Perhaps not surprisingly, the German-born sculptor Eva Hesse emerges as the most sympathetic mentor for an understanding of Trockel’s work: Witness the humor, subtle feminist commentary, and generative grammars, as well as the sustained fascination with fiber. What marks Trockel’s generational position, though, is her capacity to process the burden of art history through both the organic and machinic phyla. Those dual modes, hybrid in Trockel’s practice, made her work seem absolutely contemporary when it burst onto the scene in the mid- to late ’80s, poised like that of other sophisticates (Peter Halley, for example) between Minimalist abstraction and Pop mediation.

If feminism of the type I have been referencing sometimes privileged the organic, its reinvention by Trockel is crucially engaged with the machinic. (Quite literally, since there is even an automated sculpture here in which a mechanized, bewigged male manikin repetitively plies his sponge between a wall-mounted mirror and the gallery floor.) The edge of cruelty (malice is his term) Gregory Williams notes in his essay on Trockel’s animal houses is the calling card of the machinic phylum. For example, in It’s a Tough Job But Somebody Has to Do It, 1991 (with its Kruger-like English title), the connections between four plastic tubes and the teats of an actual cow’s udder are experienced as simultaneously funny, pathetic, and painful—not unlike Trockel’s hanging stove tops, comic in their verticality and drooping electrical plugs but threatening to singe the unwary all the same.

Trockel thus interrogates the two sides of our anthropocentric epistemologies—animal and machine—both of which constitute sustained threads in what I am calling her feminist ethics. The foundational wool pictures, after all, depend on the hair of lowly ungulates, but this animal substance must be spun by machines into strands, further twined into yarn, and fed into other machines with a low tolerance for variation, before Trockel’s programs can drive the fiber into discernable knitted patterns. This animal/machine continuum was harder to notice at the time the wool pictures first appeared. The wool seemed “dead,” processed into comical repeating patterns: Francesco Saroglia’s Woolmark logo from 1964, Communism’s hammer and sickle, the Playboy bunny, or the export phrase MADE IN WESTERN GERMANY reiterated elegantly in gray on black.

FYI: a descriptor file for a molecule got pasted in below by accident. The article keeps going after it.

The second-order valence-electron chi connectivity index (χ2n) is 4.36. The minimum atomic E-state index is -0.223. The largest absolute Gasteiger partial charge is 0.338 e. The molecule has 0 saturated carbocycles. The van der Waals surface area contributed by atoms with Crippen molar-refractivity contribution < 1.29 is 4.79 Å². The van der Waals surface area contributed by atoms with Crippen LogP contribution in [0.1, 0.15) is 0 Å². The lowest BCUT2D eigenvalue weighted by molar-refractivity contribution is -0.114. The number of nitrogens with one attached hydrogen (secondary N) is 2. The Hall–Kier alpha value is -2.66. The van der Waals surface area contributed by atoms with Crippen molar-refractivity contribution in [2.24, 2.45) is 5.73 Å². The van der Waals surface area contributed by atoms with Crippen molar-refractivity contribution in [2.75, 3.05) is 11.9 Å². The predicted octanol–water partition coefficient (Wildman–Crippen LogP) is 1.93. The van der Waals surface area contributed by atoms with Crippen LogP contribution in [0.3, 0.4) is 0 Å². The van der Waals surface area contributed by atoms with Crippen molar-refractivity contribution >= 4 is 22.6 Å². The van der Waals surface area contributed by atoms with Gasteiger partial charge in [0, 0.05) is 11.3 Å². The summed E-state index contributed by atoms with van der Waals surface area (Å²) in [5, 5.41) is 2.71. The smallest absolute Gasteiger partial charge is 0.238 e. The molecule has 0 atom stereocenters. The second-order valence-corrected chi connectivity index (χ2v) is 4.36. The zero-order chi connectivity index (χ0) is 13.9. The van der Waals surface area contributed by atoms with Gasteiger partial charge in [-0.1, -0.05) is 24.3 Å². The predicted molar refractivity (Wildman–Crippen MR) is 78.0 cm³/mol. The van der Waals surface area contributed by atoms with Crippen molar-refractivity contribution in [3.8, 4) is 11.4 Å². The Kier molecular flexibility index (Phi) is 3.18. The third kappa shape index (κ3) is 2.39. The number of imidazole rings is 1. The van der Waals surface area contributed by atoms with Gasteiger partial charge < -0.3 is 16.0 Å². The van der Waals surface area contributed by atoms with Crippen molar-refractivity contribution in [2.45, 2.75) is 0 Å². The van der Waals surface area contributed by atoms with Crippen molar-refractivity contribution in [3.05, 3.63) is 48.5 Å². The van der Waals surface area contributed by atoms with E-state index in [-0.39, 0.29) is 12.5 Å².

But the new work Menopause takes us to a different place. Perhaps we might call it the post-Dolly present, in which the sweater made from the cloned sheep’s fleece drew the largest crowd ever registered at the London Science Museum when it was exhibited there in 1998. Nothing in Menopause says anything explicit about Dolly, or cloning, or the increasingly prevalent view of animal bodies as “resources” to be “mined” for biomimetic genomics. But it is the product of our contemporary moment, which begs us to interrogate the organic and machinic phyla anew—revealing that the body of the hybrid is mortal, and sags, and faces an end more like humus than rust.